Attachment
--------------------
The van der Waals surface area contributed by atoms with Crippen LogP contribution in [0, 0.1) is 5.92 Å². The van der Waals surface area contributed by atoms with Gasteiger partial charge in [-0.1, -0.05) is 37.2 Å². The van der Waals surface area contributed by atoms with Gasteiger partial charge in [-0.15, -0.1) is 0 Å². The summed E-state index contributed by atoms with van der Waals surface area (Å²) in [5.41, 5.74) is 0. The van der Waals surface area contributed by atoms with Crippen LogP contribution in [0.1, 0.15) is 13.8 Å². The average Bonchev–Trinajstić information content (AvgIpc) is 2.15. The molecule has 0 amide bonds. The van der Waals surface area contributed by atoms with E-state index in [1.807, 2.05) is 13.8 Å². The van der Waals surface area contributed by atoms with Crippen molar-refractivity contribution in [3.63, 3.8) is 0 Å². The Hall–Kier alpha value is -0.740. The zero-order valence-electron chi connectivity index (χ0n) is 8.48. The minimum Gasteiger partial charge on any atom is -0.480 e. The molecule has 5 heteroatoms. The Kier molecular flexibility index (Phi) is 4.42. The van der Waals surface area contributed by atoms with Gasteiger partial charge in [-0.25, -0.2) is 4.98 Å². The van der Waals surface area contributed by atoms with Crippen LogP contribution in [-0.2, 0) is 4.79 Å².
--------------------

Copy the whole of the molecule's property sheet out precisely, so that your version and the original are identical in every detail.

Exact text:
The van der Waals surface area contributed by atoms with Crippen LogP contribution in [0, 0.1) is 5.92 Å². The van der Waals surface area contributed by atoms with Gasteiger partial charge in [-0.1, -0.05) is 37.2 Å². The van der Waals surface area contributed by atoms with Gasteiger partial charge in [-0.15, -0.1) is 0 Å². The summed E-state index contributed by atoms with van der Waals surface area (Å²) in [5.41, 5.74) is 0. The van der Waals surface area contributed by atoms with Crippen LogP contribution in [0.1, 0.15) is 13.8 Å². The average Bonchev–Trinajstić information content (AvgIpc) is 2.15. The molecule has 0 amide bonds. The van der Waals surface area contributed by atoms with E-state index in [1.807, 2.05) is 13.8 Å². The van der Waals surface area contributed by atoms with Crippen molar-refractivity contribution in [3.63, 3.8) is 0 Å². The Hall–Kier alpha value is -0.740. The zero-order valence-electron chi connectivity index (χ0n) is 8.48. The minimum Gasteiger partial charge on any atom is -0.480 e. The molecule has 5 heteroatoms. The Kier molecular flexibility index (Phi) is 4.42. The van der Waals surface area contributed by atoms with Gasteiger partial charge in [-0.25, -0.2) is 4.98 Å². The van der Waals surface area contributed by atoms with Crippen LogP contribution in [-0.2, 0) is 4.79 Å².